Note that older sources will list this bird as Northern Phalarope in the genus Lobipes. Sometimes referred to as Hyperborean Phalarope. Once thought to be quite distinct taxonomically, phalaropes are today believed to be a subgroup of the sandpipers.

Trivia: 1. Phalaropes (all three species) are unusual in that sexual roles are reversed. Only males have a brood patch and incubate eggs. The females abscond as soon as males start sitting. 2. "Phalarope" comes from the Greek for "Coot's foot," according to Fix and Bezener, referring to the webbed toes of the Phalarope, which resemble those of the Coot.

Further reading:

Bolander and Parmeter, Birds of Sonoma County California, rev. ed., 2000, p. 59

Brinkley, National Wildlife Federation Field Guide to Birds of North America, 2007, p. 234

Dunn and Alderfer, eds., National Geographic Field Guide to the Birds of North America, 5th ed., 2006, p. 192

Dunn and Alderfer, eds., National Geographic Field Guide to the Birds of North America, 6th ed., 2011, pg. 206

Dunne, Pete Dunne’s Essential Field Guide Companion, 2006, p. 245

Ehrlich, Dobkin, and Wheye, The Birder's Handbook, paperback edition, 1988, p. 134

Fix and Bezener, Birds of Northern California, 2000, p. 167

Floyd, Smithsonian Field Guide to the Birds of North America, 2008, p. 181

Kaufman, Field Guide to Birds of North America, 2000, p. 190

Kaufman, Field Guide to Advanced Birding, 2011, pp. 210-241 (general notes on shorebird ID), p. 222

Lukas, Bay Area Birds: From Sonoma County to Monterey Bay, 2012, p. 119

O’Brien, Crossley, and Karlson, The Shorebird Guide, 2006, pp. 214, 217-220, 222, 223, 447-449

Parmeter and Wight, Birds of Sonoma County California, Update (2000-2010), 2012, p. 33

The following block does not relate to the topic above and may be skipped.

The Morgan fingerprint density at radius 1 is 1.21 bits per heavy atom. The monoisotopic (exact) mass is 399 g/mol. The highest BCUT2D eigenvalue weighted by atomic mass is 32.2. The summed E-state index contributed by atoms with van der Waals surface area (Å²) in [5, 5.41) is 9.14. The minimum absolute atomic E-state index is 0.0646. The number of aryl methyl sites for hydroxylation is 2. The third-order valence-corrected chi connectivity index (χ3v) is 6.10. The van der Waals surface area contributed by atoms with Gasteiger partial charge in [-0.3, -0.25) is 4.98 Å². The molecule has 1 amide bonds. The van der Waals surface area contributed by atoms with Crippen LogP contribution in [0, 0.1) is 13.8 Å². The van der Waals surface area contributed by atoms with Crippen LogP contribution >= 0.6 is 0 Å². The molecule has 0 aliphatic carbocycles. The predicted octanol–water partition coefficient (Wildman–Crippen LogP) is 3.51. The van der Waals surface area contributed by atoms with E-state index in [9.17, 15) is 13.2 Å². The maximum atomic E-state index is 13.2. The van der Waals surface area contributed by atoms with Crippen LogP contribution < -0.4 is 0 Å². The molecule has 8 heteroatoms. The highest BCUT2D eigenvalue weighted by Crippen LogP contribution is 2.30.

Paulson, Shorebirds of North America: The Photographic Guide, 2005, pp. 340-343

Peterson, Birds of Eastern and Central North America, 5th ed., 2002, pp. 162, 164

Peterson, Field Guide to Birds of Western North America, 4th ed., 2010, p. 152, 160

Peterson, Western Birds, 3rd ed., 1990,  p. 136

Sibley, Field Guide to Birds of Western North America,1st ed., 2003, p. 173

Stokes, Stokes Field Guide to the Birds of North America, 1st ed., 2010, p. 287

Vuilleumier, American Museum of Natural History, Birds of North America: Western Region, 2011, p. 432

Voice: Cornell Lab of Ornithology: All About Birds--Red-necked Phalarope (no entry)



© Colin Talcroft, 2009, 2010, 2011, 2012, 2013

Unless noted, all photos by the author. If you would like to use one of my images, please ask for permission for non-commercial use with proper credit or commercial use with proper compensation.


Red-necked Phalarope (juvenile), Doran Beach Entrance Pond, Bodega Bay, August  25, 2012

Note hints of buff on neck and upper breast, buff and rust in scapulars

For comparison: Red Phalarope (non-breeding), Doran Beach, Bodega Bay, December 6, 2012

Note comparatively short, thick bill; plain grey back

Red-necked Phalarope (late juvenile), Doran Beach, Bodega Bay, September 5, 2012

Red-necked Phalarope (breeding), Doran Beach Entrance Pond, Bodega Bay, May 25, 2013

Red-necked Phalarope

Phalaropus lobatus

1990-2013 Sonoma County data. Graph provided by eBird (www.ebird.org), generated August 3, 2013

EBird reported occurrence in Sonoma County